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Ministry of Agriculture, Food and Rural Affairs

Japanese beetle

Japanese beetle Japanese beetle Japanese beetle damage
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Beginner

Scientific Name
Popillia japonica

Identification
Larvae:

  • Milky white,
  • “C”-shaped grubs,
  • 2 cm in length at maturity.

Adults:

  • Beetles 10-13 mm long,
  • Metallic green to greenish-bronze, with coppery red wings and small white tufts on the sides and tip of their abdomen,
  • The head is brown and the body has three pairs of legs.

Damage:

  • Feeding creates a skeletonized appearance on apple foliage,
  • Usually feed in groups, starting at the top of the plant and moving downward.

Often Confused With
N/A

Period of Activity
There is one generation of Japanese beetles per year. The insect overwinters as a larva (grub) in soil. Adults begin emerging in late June to early July, and begin feeding on suitable host plants. Mated females lay 40-60 eggs in the soil during July and August, and the larvae hatch 0-14 days later.

Scouting Notes
Special monitoring for Japanese beetles is not required. Adults are readily observed in orchards during regular orchard monitoring. Where trees are under stress (lack of rainfall, high temperatures and high crop load) and when skeletonization of the leaves has become significant, special insecticides sprays may be necessary.

Japanese beetle traps are available at garden centres. Although the pheromone and floral lures sold with the traps are very effective and attract many beetles each day, research shows the traps attract more beetles than are caught. As a result, susceptible plants in the vicinity of the trap are likely to suffer more damage than if traps are not used. 

Thresholds
There are no thresholds for this pest, however presence of high numbers of beetles on Honeycrisp and other high end cultivars warrant management. 

Advanced

Scientific Name
Popillia japonica

Identification
Adults beetles are 10-13 mm long, metallic green to greenish-bronze, with coppery red wings and small white tufts on the sides and tip of their abdomen. Larvae are milky white, “C”-shaped grubs about 2 cm in length at maturity. The head is brown and the body has three pairs of legs.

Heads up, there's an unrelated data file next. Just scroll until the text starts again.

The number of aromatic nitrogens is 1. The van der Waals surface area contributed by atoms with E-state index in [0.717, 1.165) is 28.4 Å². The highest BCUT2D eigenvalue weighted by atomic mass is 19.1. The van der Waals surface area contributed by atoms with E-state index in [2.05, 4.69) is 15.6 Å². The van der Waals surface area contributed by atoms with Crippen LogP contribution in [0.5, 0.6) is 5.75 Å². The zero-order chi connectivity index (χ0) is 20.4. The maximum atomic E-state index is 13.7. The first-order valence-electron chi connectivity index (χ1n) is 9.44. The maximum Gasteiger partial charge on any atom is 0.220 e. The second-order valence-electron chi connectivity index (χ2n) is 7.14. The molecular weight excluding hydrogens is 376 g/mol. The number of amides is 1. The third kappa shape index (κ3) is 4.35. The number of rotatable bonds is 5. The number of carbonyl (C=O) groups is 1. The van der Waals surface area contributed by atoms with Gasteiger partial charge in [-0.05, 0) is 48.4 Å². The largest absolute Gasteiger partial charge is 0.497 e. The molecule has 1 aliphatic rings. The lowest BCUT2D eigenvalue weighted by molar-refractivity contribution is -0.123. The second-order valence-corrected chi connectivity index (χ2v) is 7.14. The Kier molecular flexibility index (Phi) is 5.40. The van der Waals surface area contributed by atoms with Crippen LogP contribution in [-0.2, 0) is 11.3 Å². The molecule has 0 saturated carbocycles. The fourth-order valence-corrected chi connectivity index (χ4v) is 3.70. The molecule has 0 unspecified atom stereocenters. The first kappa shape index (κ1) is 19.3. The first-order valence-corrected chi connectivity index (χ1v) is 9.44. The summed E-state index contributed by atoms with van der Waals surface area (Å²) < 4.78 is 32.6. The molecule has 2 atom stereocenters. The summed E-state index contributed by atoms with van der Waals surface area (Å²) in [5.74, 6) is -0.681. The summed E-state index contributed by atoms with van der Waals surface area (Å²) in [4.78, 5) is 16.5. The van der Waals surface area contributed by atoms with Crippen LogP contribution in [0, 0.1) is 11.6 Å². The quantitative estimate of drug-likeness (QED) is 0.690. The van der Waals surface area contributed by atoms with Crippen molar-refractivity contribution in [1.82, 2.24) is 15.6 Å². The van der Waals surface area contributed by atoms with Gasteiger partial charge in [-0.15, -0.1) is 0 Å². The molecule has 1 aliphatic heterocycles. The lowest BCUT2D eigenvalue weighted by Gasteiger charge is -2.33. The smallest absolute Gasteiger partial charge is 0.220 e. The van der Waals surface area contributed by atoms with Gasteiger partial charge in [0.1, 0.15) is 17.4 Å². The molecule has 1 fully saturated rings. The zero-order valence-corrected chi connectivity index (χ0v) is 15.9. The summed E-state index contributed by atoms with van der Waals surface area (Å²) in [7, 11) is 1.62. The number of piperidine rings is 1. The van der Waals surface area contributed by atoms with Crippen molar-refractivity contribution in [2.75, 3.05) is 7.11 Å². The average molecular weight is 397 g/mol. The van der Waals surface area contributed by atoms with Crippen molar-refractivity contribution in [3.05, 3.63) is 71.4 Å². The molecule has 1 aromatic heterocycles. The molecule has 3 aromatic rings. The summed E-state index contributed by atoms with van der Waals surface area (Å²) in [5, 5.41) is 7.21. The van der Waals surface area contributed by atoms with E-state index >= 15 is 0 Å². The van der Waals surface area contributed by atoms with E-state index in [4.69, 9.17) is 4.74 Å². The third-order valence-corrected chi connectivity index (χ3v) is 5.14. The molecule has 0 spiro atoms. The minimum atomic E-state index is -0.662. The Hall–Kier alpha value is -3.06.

Adults feed on the upper surface of apple foliage, chewing the tissue between the veins, creating a skeletonized appearance. Beetles usually feed in groups starting at the top of the plant and moving downward.

Often Confused With
N/A

Biology
There is one generation of Japanese beetles per year. The insect overwinters as a larva (grub) in soil. Adults begin emerging in late June to early July, and begin feeding on suitable host plants. Japanese beetles produce attractive pheromones. Their feeding induces damaged leaf tissue to release volatiles that also attract other beetles to feed and mate. Mated females lay 40-60 eggs in the soil during July and August, and the larvae hatch 0-14 days later. Grubs feed on organic matter and grass roots prior to moving into overwintering sites

Period of Activity
Adults begin emerging in late June to early July, and begin feeding on suitable host plants.

Scouting Notes
Special monitoring for Japanese beetles is not required. Adults are readily observed in orchards during regular orchard monitoring. Japanese beetle traps are available at garden centres. Although the pheromone and floral lures sold with the traps are very effective and attract many beetles each day, research shows the traps attract more beetles than are caught. As a result, susceptible plants in the vicinity of the trap are likely to suffer more damage than if traps are not used. 

Thresholds
There are no thresholds for this pest, however presence of high numbers of beetles on Honeycrisp and other high end cultivars warrant management. 

Management Notes

  • Where trees are under stress (lack of rainfall, high temperatures and high crop load) and when skeletonization of the leaves has become significant, special insecticides sprays may be required.
  • Insecticides applied to control orchard pests such as codling moth generally provide control of Japanese beetles.
  • The tendency of beetles to feed at the top of the tree makes good coverage essential for adequate control.  For information on insecticide to manage this pest, see OMAFRA Publication 360, Guide to Fruit Production - Chapter 3 Apples (PDF) or Apple Calendar only (PDF) :
  •  Migration of these insects into orchards from surrounding areas may make multiple applications necessary.